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Lyr Req: When You Were Sweet Sixteen (J Thornton)

Related threads:
Lyr Req: When You Were Sweet Sixteen (J Thornton) (11)
Lyr Req: When you were sixteen? (8)
Lyr Req: When You Were Sweet Sixteen (J Thornton) (22)
Lyr Req: When You Were Sweet Sixteen (J Thornton) (5)
Lyr Req: When You Were Sweet Sixteen (from Fureys) (2)


Orac 09 Sep 02 - 08:15 AM
Sorcha 09 Sep 02 - 10:47 AM
masato sakurai 09 Sep 02 - 11:28 AM
Orac 09 Sep 02 - 11:31 AM
Orac 09 Sep 02 - 11:44 AM
Joan from Wigan 09 Sep 02 - 12:17 PM
Orac 09 Sep 02 - 12:28 PM
masato sakurai 09 Sep 02 - 12:55 PM
GUEST,Three Chord 09 Sep 02 - 04:25 PM
Tiger 09 Sep 02 - 06:27 PM
Orac 10 Sep 02 - 12:12 PM
Joan from Wigan 10 Sep 02 - 01:37 PM
GUEST,Three Chords 10 Sep 02 - 02:54 PM
Tiger 10 Sep 02 - 03:40 PM
Joan from Wigan 11 Sep 02 - 02:14 PM
GUEST,Padraic 13 Nov 10 - 01:59 PM
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Subject: When you were sweet sixteen - original
From: Orac
Date: 09 Sep 02 - 08:15 AM

Does anyone on the Mudcat sing James Thornton's original song from 1898 or does everyone do the cut down Al Jolson version from 1930 perpetuated by the likes of Perry Como, Ink Spots, Fureys etc. I assume that Mr Jolson carved it up to get it on a 78... but it did the song no favour.


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Subject: RE: When you were sweet sixteen - original
From: Sorcha
Date: 09 Sep 02 - 10:47 AM

Orac, if you are looking for the words and stuff, the original sheet music is at the Levy site, Click here, for page one, then scroll down for the next pages.


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Subject: RE: When you were sweet sixteen - original
From: masato sakurai
Date: 09 Sep 02 - 11:28 AM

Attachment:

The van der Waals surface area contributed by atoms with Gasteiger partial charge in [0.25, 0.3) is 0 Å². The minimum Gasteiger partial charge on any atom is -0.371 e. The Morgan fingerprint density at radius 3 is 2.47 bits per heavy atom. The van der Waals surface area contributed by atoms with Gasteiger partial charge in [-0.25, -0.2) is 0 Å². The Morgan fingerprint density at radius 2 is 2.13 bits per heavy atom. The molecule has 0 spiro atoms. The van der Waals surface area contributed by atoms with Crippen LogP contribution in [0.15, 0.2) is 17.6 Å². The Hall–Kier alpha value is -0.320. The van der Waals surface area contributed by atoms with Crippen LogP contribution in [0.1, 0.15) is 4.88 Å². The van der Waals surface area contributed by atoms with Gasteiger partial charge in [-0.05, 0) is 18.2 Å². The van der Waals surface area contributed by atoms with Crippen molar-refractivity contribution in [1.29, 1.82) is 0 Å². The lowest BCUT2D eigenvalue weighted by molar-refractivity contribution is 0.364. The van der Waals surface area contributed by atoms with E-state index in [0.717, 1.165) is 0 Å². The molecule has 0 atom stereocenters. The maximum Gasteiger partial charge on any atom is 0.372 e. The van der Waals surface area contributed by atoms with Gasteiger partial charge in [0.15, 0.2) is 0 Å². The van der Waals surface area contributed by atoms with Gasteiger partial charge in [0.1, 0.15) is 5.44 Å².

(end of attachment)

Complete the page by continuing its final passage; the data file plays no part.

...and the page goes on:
Harry Macdonough omitted the second verse in his 1901 recording, which can be heard HERE.

~Masato


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Subject: RE: When you were sweet sixteen - original
From: Orac
Date: 09 Sep 02 - 11:31 AM

Thanks for your trouble .. I already have the original music. I sing this song myself in this original way. The melody is in three parts rather than the two most would be used to, also the words are different. I just wondered if there was anyone else out there that was true to the original. It really is a shame that this lovely song as it was written is all but forgotten. Surely as loyal folkies/mudcatters we should be flying the flag for songs as the composer had intended them.


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Subject: RE: When you were sweet sixteen - original
From: Orac
Date: 09 Sep 02 - 11:44 AM

I already know about the 1901 Harry Macdonough recording, thanks. If anyone wants to hear the proper song they would need to get hold of the 1974 recording by Joan Morris and William Bolcom. Out of the 17 recordings I have of this song it is the only authentic one I know of since Al Jolson ruined it in 1930.


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Subject: RE: When you were sweet sixteen - original
From: Joan from Wigan
Date: 09 Sep 02 - 12:17 PM

I sing the original version, as per the sheet music in the Levy collection. It's always a talking point as it's so different from the cut-down, watered-down versions that are more commonly sung these days. It's a beautiful song, and short enough without shortening it even further. I haven't recorded it.

Joan


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Subject: RE: When you were sweet sixteen - original
From: Orac
Date: 09 Sep 02 - 12:28 PM

Well done Joan .. keep it up. ~ The original song is much better than the cut down one ... I assume that James Thornton must have had some hand in the altered version as he didn't die until some years after Jolson recorded it. But he wasn't Irish as is claimed in the Furey's songbook.


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Subject: RE: When you were sweet sixteen - original
From: masato sakurai
Date: 09 Sep 02 - 12:55 PM

See also previous threads:

Lyr Req: When you were sweet sixteen

When you were sweet 16 Lyrics, author ?

Lyr Req: When you were sweet 16 - Full Version

~Masato